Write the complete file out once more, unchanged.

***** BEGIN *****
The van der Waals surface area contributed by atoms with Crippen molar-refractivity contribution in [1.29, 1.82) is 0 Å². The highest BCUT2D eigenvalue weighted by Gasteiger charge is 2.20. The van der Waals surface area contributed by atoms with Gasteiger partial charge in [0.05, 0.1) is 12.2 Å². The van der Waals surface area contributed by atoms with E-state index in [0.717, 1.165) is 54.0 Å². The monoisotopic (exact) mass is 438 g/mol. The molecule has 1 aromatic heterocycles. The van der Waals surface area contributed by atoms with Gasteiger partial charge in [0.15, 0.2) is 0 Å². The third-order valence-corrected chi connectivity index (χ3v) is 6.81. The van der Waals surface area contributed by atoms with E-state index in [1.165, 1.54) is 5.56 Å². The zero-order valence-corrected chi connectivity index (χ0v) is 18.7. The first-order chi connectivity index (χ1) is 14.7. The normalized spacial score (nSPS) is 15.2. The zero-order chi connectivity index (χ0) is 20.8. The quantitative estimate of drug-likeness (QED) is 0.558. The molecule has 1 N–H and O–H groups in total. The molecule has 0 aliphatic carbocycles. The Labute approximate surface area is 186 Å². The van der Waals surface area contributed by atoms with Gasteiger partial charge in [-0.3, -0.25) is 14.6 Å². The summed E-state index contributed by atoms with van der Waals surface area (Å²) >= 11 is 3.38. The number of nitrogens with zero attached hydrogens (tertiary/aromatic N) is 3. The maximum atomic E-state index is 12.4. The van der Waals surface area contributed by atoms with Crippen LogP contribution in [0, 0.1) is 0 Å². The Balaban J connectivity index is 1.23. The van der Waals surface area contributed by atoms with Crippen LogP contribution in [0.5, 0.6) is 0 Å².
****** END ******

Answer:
The van der Waals surface area contributed by atoms with Crippen molar-refractivity contribution in [1.29, 1.82) is 0 Å². The highest BCUT2D eigenvalue weighted by Gasteiger charge is 2.20. The van der Waals surface area contributed by atoms with Gasteiger partial charge in [0.05, 0.1) is 12.2 Å². The van der Waals surface area contributed by atoms with E-state index in [0.717, 1.165) is 54.0 Å². The monoisotopic (exact) mass is 438 g/mol. The molecule has 1 aromatic heterocycles. The van der Waals surface area contributed by atoms with Gasteiger partial charge in [0.15, 0.2) is 0 Å². The third-order valence-corrected chi connectivity index (χ3v) is 6.81. The van der Waals surface area contributed by atoms with E-state index in [1.165, 1.54) is 5.56 Å². The zero-order valence-corrected chi connectivity index (χ0v) is 18.7. The first-order chi connectivity index (χ1) is 14.7. The normalized spacial score (nSPS) is 15.2. The zero-order chi connectivity index (χ0) is 20.8. The quantitative estimate of drug-likeness (QED) is 0.558. The molecule has 1 N–H and O–H groups in total. The molecule has 0 aliphatic carbocycles. The Labute approximate surface area is 186 Å². The van der Waals surface area contributed by atoms with Gasteiger partial charge in [-0.3, -0.25) is 14.6 Å². The summed E-state index contributed by atoms with van der Waals surface area (Å²) >= 11 is 3.38. The number of nitrogens with zero attached hydrogens (tertiary/aromatic N) is 3. The maximum atomic E-state index is 12.4. The van der Waals surface area contributed by atoms with Crippen LogP contribution in [0, 0.1) is 0 Å². The Balaban J connectivity index is 1.23. The van der Waals surface area contributed by atoms with Crippen LogP contribution in [0.5, 0.6) is 0 Å².